I hope I'm wrong about the "scam" part, but we'll see soon enough (unless they prevent all outside evaluations, hide their implementation, and prevent replication by third parties as is customary with all good investor money grabs).


Submission + - wikileaks down, download insurance file (wlcentral.org) 2

Vernes writes: After US informed agencies and governments about wikileak's planned release of new information, the site now seems to be unreachable. on wlcentral.org, people are suggested to download the 'insurance file' who's content is encrypted and still unknown. File is available at: https://thepiratebay.org/torrent/5723136/WikiLeaks_insurance

Submission + - Social Engineering Definitely a Massive Threat (net-security.org)

Orome1 writes: A new report reveals some alarming information regarding a DEFCON capture the flag contest which included targets such as BP, Shell, Apple, Google, Microsoft, Cisco Systems, and Pepsi. One of the most worrying findings was that it doesn’t take a seasoned expert in social engineering to successfully penetrate a company. Inexperienced attackers have easy access to free resources including Facebook, LinkedIn, Twitter, Google Search, and Google Street. These resources, coupled with call centers and customer service departments that are focused on customer satisfaction, were enough to gather valuable information from most targeted companies.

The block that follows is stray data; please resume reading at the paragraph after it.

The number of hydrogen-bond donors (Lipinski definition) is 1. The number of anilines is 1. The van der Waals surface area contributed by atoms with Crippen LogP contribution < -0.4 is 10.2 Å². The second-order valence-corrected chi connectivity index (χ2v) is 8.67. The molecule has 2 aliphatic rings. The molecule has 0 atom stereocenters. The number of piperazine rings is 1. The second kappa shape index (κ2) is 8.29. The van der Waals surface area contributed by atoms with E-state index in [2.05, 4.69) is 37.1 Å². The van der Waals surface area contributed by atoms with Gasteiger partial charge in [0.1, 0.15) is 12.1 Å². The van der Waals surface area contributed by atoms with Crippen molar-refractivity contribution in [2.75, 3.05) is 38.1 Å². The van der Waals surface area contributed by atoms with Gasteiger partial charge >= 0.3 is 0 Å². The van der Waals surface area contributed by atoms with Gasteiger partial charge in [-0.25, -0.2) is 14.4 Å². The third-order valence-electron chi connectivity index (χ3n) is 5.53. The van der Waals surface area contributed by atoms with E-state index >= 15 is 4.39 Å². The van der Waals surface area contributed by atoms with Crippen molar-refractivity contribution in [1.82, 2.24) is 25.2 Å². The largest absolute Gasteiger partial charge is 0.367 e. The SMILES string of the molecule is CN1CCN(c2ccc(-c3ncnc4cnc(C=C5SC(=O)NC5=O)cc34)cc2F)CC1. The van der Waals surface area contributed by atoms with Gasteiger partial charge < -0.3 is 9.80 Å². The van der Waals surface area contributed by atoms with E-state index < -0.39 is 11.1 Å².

Submission + - Swiss court finds tracking p2p illegal (wordpress.com)

An anonymous reader writes: A swiss court has declared the activities of Logistep AG to track down the IP addresses of P2P transactions at the request of rights holders to be illegal and has ordered the arrest of its director.

Submission + - Quantum Entanglement May Hold DNA Together (technologyreview.com) 1